While the text on each page is sparse, the feelings they elicit are intimate and profound. Offering readers—both children and adults—much to discuss, The Quiet Book is a must for children’s home bookshelves.

Houghton, Mifflin, Harcourt, 2016 (paperback) | ISBN 978-0544809048

Discover the world of books by Deborah Underwood, including picture books, books for older readers, and nonfiction on her website!

View a gallery of picture book artwork by Renata Liwska on her website!

No Interruptions Day Activity

Quiet Time 

 

Finding opportunities to spend time in quiet contemplation or creativity is rejuvenating. Teaching children to appreciate down time and listen to their own thoughts is a gift that can bring them happiness and success that follows them into adulthood.

Today, set aside 15 minutes (or an appropriate amount of time for your child) and do one—or both—of these activities:

  1. You can do this with or without a piece of paper and pencil. Sit still and quietly in a place with no distractions and listen to what you hear. If you’d like write down the answers to these questions or just consider them:
  • What do you hear inside?
  • What do you hear coming from outside?
  • Can you tell how close or how far away the sound is?
  • In what way might you be a part of the sounds you hear?
  • Pick one sound and expand on its meaning
  1. Listen carefully to your own thoughts. What do you “hear” or “see”? On the paper draw or write whatever comes to mind, without changing it or erasing anything.

Picture Book Review

December 13 – National Day of the Horse

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About the Holiday

Established in 2004, today’s observance encourages people to remember the importance of horses to American history, culture, and character. Both wild and domesticated horses need our care and compassion. To celebrate consider volunteering at a facility that cares for horses, for an organization that uses horses in therapy programs for children or adults, or donating to the protection of wild horses.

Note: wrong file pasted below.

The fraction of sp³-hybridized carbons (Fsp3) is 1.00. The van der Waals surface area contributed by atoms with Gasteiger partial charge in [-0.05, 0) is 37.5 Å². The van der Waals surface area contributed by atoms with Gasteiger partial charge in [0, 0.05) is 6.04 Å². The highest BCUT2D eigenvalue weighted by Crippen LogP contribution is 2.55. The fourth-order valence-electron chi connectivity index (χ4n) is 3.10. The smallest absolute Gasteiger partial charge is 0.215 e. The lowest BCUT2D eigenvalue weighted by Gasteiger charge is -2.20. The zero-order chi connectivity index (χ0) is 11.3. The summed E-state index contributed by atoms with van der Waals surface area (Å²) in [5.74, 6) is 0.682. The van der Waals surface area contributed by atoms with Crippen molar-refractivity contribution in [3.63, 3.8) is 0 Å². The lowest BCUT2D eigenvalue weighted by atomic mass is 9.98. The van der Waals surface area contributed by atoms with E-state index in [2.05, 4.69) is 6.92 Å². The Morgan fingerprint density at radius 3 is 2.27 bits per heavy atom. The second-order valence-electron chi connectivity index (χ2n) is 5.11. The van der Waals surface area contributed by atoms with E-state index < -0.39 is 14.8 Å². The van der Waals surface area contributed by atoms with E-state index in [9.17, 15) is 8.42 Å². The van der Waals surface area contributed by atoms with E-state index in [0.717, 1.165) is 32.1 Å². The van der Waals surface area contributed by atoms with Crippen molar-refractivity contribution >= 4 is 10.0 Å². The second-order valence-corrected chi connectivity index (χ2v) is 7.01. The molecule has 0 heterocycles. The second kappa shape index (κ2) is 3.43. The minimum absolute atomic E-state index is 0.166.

Real Cowboys

Written by Kate Hoefler | Illustrated by Jonathan Bean

 

Real cowboys wake with the dawn’s light and are careful not to make too much noise for the people still sleeping in the “little houses in the hollow, and up the mountains, and at the edge of fields in the distance.” It is natural for the cowboys to think of others. Their job is to care for the herd; to help a stranded calf and their dog who is trying to lure it to safety; to soothe the herd when thunder rumbles overhead.

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Image copyright Jonathan Bean, courtesy of Houghton Mifflin Harcourt

Real cowboys sing soft, slow songs to their cows to encourage them to continue moving when the path is narrow and dangerous and to sleep when coyotes howl in the night. Cowboys are good listeners—heeding the advice and warnings of the trail boss and other cowhands. “Sometimes they listen for trucks, and wolves, and rushing water. And sometimes they just listen to the big wide world and its grass song.” Along the way cowboys keep themselves safe with their wide-brimmed hats and leather chaps.

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Image copyright Jonathan Bean, text copyright Kate Hoefler. Courtesy of Houghton Mifflin Harcourt

Because the cattle drive is long—lasting “for hours, or days, or weeks”—cowboys learn to be patient. “Even on a fast horse, they have to move with the slow rhythm of a herd….” When they need help, real cowboys don’t hesitate to ask, using hand and hat signals to alert other cowhands. “Real cowboys want peace. They don’t want stampedes, where all the cattle spook, and thunder over the earth, and scatter in dust storms.” Sometimes, however, this happens, and sometimes a few cattle and dogs are lost. Thinking of them when times are quiet, “real cowboys cry.”

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Image copyright Jonathan Bean, text copyright Kate Hoefler. Courtesy of Houghton Mifflin Harcourt